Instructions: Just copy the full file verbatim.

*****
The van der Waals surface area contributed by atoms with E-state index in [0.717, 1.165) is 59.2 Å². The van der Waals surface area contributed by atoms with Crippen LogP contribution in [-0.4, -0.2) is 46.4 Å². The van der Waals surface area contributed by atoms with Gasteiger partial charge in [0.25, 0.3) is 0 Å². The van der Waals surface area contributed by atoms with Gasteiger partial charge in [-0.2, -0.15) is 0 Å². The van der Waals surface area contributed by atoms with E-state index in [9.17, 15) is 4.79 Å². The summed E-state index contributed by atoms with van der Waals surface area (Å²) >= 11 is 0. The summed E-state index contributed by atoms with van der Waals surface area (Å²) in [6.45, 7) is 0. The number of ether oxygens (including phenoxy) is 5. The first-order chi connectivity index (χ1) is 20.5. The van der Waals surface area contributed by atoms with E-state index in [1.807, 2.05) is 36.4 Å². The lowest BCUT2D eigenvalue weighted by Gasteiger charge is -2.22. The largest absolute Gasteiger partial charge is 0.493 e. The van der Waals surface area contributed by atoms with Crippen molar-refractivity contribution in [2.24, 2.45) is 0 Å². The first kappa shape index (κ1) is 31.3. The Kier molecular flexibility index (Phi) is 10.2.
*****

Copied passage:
The van der Waals surface area contributed by atoms with E-state index in [0.717, 1.165) is 59.2 Å². The van der Waals surface area contributed by atoms with Crippen LogP contribution in [-0.4, -0.2) is 46.4 Å². The van der Waals surface area contributed by atoms with Gasteiger partial charge in [0.25, 0.3) is 0 Å². The van der Waals surface area contributed by atoms with Gasteiger partial charge in [-0.2, -0.15) is 0 Å². The van der Waals surface area contributed by atoms with E-state index in [9.17, 15) is 4.79 Å². The summed E-state index contributed by atoms with van der Waals surface area (Å²) >= 11 is 0. The summed E-state index contributed by atoms with van der Waals surface area (Å²) in [6.45, 7) is 0. The number of ether oxygens (including phenoxy) is 5. The first-order chi connectivity index (χ1) is 20.5. The van der Waals surface area contributed by atoms with E-state index in [1.807, 2.05) is 36.4 Å². The lowest BCUT2D eigenvalue weighted by Gasteiger charge is -2.22. The largest absolute Gasteiger partial charge is 0.493 e. The van der Waals surface area contributed by atoms with Crippen molar-refractivity contribution in [2.24, 2.45) is 0 Å². The first kappa shape index (κ1) is 31.3. The Kier molecular flexibility index (Phi) is 10.2.